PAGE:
Should You Listen to a Podcast to Fall Asleep? Here’s What a Sleep Expert Says.
Kelly Murray, a certified pediatric and adult sleep consultant, shares what you need to know about this common habit
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There’s a scene in The Wizard of Oz where Dorothy doesn’t know the way to the Emerald City. After the Oz residents sing an eerie, haunting tune, she follows the yellow brick road and—with the help of a few friends—finds the wizard. For those of us with sleep issues, this story may sound familiar. Every night can feel like a Judy Garland-esque adventure. Which “brick road,” or, OK, sleep strategy, will deliver you to dreamland the quickest?
Some people prefer sleep meditations, while others turn to ocean waves, stories, or yoga. But if you rely on podcasts or audiobooks to fall asleep, you may wonder if that practice is expert-approved. What content is best? How long should you listen for? Should you really be throwing on Crime Junkies or the latest from Stephen King before calling it a night?
“Having a distraction to help calm your brain so that you’re not focusing on thoughts, worries, and to-do lists can be really helpful, and actually allow you to fall asleep more quickly,” says certified pediatric and adult sleep consultant Kelly Murray, who adds that a quiet mind is an essential part of falling asleep.
Throwing on a podcast or audiobook when you’re tossing and turning is completely fine, Murray says. Just remember that the content does matter. Some listening materials leave you feeling serene and detached from your worries—and these are the ones you want to cling to. “What’s most important is finding something that’s actually calming and not very suspenseful or disturbing,” she says. “If it’s very suspenseful, then you’re going to want to stay awake and listen.” So, yes, that leaves true crime and politics out of your nighttime routine.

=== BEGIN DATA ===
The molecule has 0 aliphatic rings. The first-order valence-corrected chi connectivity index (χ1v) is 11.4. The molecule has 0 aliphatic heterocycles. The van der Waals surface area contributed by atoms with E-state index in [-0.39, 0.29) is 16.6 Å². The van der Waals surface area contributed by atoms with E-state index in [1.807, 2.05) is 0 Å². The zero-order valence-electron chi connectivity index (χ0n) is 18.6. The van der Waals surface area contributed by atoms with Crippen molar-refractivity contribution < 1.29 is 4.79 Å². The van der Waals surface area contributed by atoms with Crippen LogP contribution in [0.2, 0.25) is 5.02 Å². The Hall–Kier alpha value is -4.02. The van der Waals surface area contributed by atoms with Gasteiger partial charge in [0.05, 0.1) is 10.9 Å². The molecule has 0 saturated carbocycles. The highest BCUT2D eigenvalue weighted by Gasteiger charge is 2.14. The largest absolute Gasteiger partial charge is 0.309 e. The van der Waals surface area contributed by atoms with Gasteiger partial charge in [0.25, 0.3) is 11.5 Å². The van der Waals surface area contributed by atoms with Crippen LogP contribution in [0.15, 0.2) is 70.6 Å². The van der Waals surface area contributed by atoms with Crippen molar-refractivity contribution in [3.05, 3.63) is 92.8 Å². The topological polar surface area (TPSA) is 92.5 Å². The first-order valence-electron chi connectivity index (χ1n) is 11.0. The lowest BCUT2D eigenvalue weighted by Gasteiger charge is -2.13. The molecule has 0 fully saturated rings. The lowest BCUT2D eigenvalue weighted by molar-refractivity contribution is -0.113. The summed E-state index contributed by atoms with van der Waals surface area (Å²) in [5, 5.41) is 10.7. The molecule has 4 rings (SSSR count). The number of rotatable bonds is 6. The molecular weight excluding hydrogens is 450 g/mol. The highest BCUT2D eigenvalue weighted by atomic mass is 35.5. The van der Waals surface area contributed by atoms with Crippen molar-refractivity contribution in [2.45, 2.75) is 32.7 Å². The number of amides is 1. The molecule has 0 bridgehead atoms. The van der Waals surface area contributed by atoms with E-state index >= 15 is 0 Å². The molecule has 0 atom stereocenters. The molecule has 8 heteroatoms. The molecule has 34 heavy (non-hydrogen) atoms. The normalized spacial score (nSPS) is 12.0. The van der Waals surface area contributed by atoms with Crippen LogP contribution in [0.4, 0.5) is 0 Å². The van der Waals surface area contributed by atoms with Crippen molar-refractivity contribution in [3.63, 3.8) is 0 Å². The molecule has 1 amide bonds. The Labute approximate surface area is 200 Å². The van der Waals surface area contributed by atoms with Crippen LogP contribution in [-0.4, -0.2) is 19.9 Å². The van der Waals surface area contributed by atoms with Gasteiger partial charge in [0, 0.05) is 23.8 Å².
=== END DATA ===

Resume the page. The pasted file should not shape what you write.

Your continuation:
Once you’ve found the listening experience that’s calming (and, OK, a little boring) enough to shepherd you into a good night’s rest, Murray recommends setting a timer for the podcast or audiobook to automatically shut off. Apps like Audible and Spotify offer this feature, and Murray says it’s absolutely essential. You don’t want to be sound asleep and suddenly woken up by a podcast host’s laugh, says Murray. This can insight a fight or flight response that will wake you up and potentially bar you from falling back asleep.
Alternative Soundscapes to Help You Fall Asleep
While relying on podcasts and audiobooks to relax at night isn’t necessarily a “bad” thing, that strategy isn’t Murray’s first recommendation. Sleep meditations allow you to connect with your breath, which stimulates the parasympathetic nervous system, or your “rest and digest” state. Murray suggests Calm Sleep Stories, but Insight Timer, Headspace, and Spotify also have similar content.
Sound machines also offer a soothing effect. “I would recommend finding a sound that is at a lower frequency, such as pink or brown noise,” she says. While you may love listening to white noise during your workdays, it’s not the best aid to your sleep. White noise has a high frequency that stimulates, rather than calms, your brain, Murray says. Additionally, nature sounds, such as waves or rain may also promote deep sleep. If you always sleep better outside, consider bringing those forest noises into your bedroom. Or at least recreating them through your phone speakers.
Consider which midnight soundtrack makes the most sense for you—and press play. With a little bit of planning, you’ll be following that yellow brick road in no time. And with any luck, the route will be less harrowing for you than it was for Dorothy.